It is such a beautiful day. The camp looks clean, orderly, and tidy, though it bends my brain to use such an adjective to describe it. The buildings are low, brick, solid, their scale surprisingly small for the monstrous proportions my imagination had cast. Barbed wire surrounds everything. My spirit is completely oppressed.
Strange, technological intimacy of earphones: suddenly I am cut off from banter with friends as a disembodied voice takes control of our mind and imaginations for the next---how long was it? An hour? Two?
Our guide was a Polish woman from the city, her English thickly accented, her eyes piercing, when I could get a glimpse of them. She was about my age. Was this the best job opportunity for her in town? Why would one take such a job, and how does one endure it day in and day out?
We pass the area where classical musicians played as prisoners arrived, creating a semblance of civility, averting panic. We arrive at the barracks and enter the first one.
Filing through room after room, barrack after barrack, in claustrophobic crowds, I got a surreal taste of what it must have been like to arrive and crowd into these cramped buildings—if indeed one made it past the ‘showers.’
There are few children in the crowd. I am with some. I don’t think any should be here. I’m not sure anyone should be here, unless that person doubts the Holocaust happened. I notice gypsies—a number of them died here—walking as somberly as the rest of us.
I disconnect over and over, splitting off from the reality of photos, eyes staring, smells, rooms full of eyeglasses, shoes, or cooking pots—articles gathered from the victims, who packed what they thought they might need, only to lose it all upon entering the camp, and learning they only needed to survive. The most grotesque was a room full of wooden arms and legs, prostheses of all types.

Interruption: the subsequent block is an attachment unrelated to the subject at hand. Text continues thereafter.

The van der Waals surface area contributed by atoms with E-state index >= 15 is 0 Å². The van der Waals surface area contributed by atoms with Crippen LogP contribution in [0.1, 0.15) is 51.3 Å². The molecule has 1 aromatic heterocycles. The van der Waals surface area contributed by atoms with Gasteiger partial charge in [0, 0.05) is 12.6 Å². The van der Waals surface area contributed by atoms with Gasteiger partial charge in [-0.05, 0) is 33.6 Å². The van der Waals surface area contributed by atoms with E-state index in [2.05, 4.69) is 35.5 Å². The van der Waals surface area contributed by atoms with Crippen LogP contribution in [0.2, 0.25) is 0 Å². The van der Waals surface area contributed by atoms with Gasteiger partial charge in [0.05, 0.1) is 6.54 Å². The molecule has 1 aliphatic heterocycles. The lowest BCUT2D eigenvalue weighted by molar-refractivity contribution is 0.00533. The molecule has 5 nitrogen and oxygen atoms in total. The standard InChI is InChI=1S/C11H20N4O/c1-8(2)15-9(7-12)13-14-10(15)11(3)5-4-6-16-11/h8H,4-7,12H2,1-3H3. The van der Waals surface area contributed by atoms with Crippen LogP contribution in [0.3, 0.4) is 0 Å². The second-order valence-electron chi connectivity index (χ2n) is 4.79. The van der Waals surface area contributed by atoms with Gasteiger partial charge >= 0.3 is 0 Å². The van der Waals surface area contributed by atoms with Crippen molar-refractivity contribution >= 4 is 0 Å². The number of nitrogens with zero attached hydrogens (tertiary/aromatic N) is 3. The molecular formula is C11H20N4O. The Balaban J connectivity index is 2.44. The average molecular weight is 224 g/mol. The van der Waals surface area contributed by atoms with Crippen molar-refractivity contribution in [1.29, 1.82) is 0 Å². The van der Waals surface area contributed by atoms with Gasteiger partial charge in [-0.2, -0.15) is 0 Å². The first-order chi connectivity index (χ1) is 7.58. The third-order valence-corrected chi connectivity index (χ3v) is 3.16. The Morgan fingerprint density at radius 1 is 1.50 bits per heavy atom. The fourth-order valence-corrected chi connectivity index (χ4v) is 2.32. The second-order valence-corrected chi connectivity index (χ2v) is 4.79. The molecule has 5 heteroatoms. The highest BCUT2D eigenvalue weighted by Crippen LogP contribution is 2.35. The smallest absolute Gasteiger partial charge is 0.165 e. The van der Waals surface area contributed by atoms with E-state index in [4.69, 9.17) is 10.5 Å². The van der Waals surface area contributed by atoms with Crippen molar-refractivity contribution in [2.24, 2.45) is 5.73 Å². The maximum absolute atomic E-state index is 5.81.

Expressions change the deeper we go in the tour. Soon no one is speaking, no one is making eye contact, no more photos are taken, or more are taken than ever before, as if to wrestle this reality to manageable Kodak proportions.
I thought I knew quite a bit about the Holocaust, including knowing a survivor, a family friend. But I was hearing stories, details, and facts I had never heard before. One of those might have been spoken matter-of-factly, the impact taking a few seconds to sink in, followed by a stunned look to a neighbor, realization in both our eyes: “Wait, but if that…then…” and the mind veering off before the sentence could be completed.
The guide drones on in her thick accent, betraying no emotion as she recounts horrors. As we progress she becomes more stern, insistent, angry, as if knowing numbness was setting in, to shake us back to look, learn, remember, honor.
Occasionally someone breaks down in tears as we file from one room to the next. I struggle and strangle a cry, a sob, a roar of anger.
I find myself leaning my head out of any open window I pass, gasping for air. I need to feel life—in the wind on my face, to hear it in the birds, see it in the trees and grass—anything to counteract the effects of this place of death.
Artists’ renderings and sculptures recall the trains crammed with people as they were transported—sometimes for days—from around Europe to the camps. No toilets. No food or water. Any kind of weather. No heat. No air conditioning. Maps show us the distances.
We learn more than we need to, I think. Should we know this much detail? I think of the Scripture that says we should be innocent in regards to evil, that we should “have nothing to do with the fruitless deeds of darkness, but rather expose them…it is shameful even to mention what the disobedient do in secret.” And here we have a whole death camp. Should we even be here? What was the effect on us spiritually, emotionally?